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Wednesday, January 10, 2018

Astros, Pirates have ‘no deal’ for Gerrit Cole yet

Morosi and Rocco DeMaro say yea, Passan says nay.

Mike Emeigh Posted: January 10, 2018 at 03:03 PM | 22 comment(s) Login to Bookmark
  Tags: astros, gerrit cole, pirates

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   1. There are no words... (Met Fan Charlie) Posted: January 10, 2018 at 03:29 PM (#5604188)
Apparently, Luhnow also demurs...
   2. ??'s Biggest Fan! Posted: January 10, 2018 at 03:48 PM (#5604194)
Someone in the Bucs front office should probably stop spreading these rumors to help drive up the asking price on Cole. Pretty sure Luhnow and Cashman isn't going to blink after two false alarms. Maybe the Pirates front office thinks the Astros and Yankees will just give them Gleyber Torres and Tucker/Whitley just to prevent Luhnow and Cashman's cellphones from constantly blowing up?
   3. Blastin Posted: January 10, 2018 at 04:47 PM (#5604244)
Yeah Pirates not looking good here.
   4. You Know Nothing JT Snow (YR) Posted: January 10, 2018 at 04:51 PM (#5604251)
The Pirates entire economic model is based on getting undeserved free stuff from more successful teams, why wouldn't they keep pushing the envelope?
   5. ??'s Biggest Fan! Posted: January 10, 2018 at 05:18 PM (#5604263)
why wouldn't they keep pushing the envelope?

Why wouldn't the Pittsburgh ownership sign Cole to a long-term contract? Given how depressed free-agency has been the past 2 off-seasons, it seems like locking a player with Cole's profile is more valuable than any prospects they would hope to bring back... Cole's side would be motivated to avoid free-agency and the Pirates gets more years of control on a guy they can flip at any point in the new contract. Yankees and the White Sox had valuable assets and teams who were desperate for what they were selling at the time of their re-builds. The Pirates are not in the same conversation. Maybe time to get creative and not simply follow other teams' examples?
   6. PASTE, Now with Extra Pitch and Extra Stamina Posted: January 10, 2018 at 05:26 PM (#5604267)
The scuttlebutt is that Cole wants to play for the Yankees and would not sign an extension with the Pirates unless they dramatically overpaid, which of course they're not going to. If true, the Astros will encounter the same problem should they acquire him and try to extend him.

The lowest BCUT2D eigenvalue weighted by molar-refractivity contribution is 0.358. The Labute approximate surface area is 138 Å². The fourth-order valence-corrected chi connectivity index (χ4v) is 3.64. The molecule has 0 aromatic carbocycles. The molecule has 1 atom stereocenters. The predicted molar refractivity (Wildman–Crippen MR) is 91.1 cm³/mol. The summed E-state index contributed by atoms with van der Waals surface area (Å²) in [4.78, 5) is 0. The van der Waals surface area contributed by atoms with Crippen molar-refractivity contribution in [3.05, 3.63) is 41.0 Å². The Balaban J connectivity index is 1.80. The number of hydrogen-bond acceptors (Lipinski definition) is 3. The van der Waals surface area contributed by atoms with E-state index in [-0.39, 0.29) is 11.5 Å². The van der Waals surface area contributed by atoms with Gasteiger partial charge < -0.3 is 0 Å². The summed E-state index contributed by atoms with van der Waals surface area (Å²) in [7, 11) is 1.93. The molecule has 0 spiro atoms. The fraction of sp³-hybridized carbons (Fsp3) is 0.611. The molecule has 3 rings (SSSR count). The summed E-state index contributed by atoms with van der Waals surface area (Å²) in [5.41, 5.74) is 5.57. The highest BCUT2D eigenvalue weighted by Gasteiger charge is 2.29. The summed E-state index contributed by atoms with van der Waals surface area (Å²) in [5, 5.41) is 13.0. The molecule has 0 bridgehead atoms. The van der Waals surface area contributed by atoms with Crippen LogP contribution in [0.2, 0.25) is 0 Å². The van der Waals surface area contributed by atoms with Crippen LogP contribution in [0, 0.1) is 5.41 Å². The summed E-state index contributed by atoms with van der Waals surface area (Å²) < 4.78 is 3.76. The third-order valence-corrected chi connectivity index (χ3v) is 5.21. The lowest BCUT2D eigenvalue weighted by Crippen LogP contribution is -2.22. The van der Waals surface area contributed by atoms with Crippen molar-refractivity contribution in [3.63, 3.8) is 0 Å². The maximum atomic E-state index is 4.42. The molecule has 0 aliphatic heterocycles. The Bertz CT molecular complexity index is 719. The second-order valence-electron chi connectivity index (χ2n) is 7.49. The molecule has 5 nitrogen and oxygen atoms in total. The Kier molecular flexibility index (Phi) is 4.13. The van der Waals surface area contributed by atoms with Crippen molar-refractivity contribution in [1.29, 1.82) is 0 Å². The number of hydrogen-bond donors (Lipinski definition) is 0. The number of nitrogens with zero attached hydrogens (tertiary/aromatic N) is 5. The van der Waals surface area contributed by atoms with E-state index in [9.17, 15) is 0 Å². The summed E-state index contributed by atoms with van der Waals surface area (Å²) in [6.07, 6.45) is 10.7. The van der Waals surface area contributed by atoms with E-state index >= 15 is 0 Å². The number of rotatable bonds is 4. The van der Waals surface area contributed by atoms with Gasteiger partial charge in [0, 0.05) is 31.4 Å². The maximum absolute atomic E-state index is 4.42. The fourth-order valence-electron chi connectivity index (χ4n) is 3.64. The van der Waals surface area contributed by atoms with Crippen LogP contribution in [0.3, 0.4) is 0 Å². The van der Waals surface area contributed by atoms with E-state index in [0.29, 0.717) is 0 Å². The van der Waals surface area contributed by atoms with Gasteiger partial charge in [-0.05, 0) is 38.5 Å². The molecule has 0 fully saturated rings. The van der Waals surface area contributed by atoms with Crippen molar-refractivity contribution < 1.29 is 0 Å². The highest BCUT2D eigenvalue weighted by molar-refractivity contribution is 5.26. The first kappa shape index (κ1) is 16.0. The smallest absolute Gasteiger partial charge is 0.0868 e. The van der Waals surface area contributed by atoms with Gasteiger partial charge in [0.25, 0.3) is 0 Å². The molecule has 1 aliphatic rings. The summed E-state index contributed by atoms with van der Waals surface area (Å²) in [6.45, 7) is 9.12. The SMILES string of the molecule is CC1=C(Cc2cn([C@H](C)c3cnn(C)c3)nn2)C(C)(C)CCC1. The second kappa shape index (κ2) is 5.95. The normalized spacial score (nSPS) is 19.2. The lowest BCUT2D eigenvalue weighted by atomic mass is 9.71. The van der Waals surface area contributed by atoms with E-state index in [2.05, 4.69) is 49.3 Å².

Also he's a Boras client, and Boras clients usually don't sign extensions, they go to free agency. Even if the Yankees acquire him they probably won't extend him unless they pay full open market retail.

Not that any of this excuses Bob Nutting for being a despicable thief, mind.
   7. ??'s Biggest Fan! Posted: January 10, 2018 at 06:10 PM (#5604282)
Is 5/$75M enticing enough for Boras? Buy out the final two years of arb and give the Pirates an extra three years of control? Boras would be crazy to turn a long term deal down given his client’s pitching trends. Cole might already have peaked. Teams now value cost certainty and years of control along with on field performance. If a healthy Cole is on the market in July of 2019, Pirates will be sitting pretty with a 30 year old pitcher making $15m a year for 3 more years. You have to at least make an offer to Boras. You at least can buy some good will with fans rather than simply capitulating to your own lack of imagination.
   8. ??'s Biggest Fan! Posted: January 10, 2018 at 06:12 PM (#5604283)
Oh and if Cole really wanted the Yankees, he could have signed when they first drafted him and audit classes at UCLA during the off-season.
   9. Bring Me the Head of Alfredo Griffin (Vlad) Posted: January 10, 2018 at 06:24 PM (#5604291)
Someone in the Bucs front office should probably stop spreading these rumors to help drive up the asking price on Cole.


That really isn't their modus operandi - they're notoriously tight-lipped when it comes to negotiations.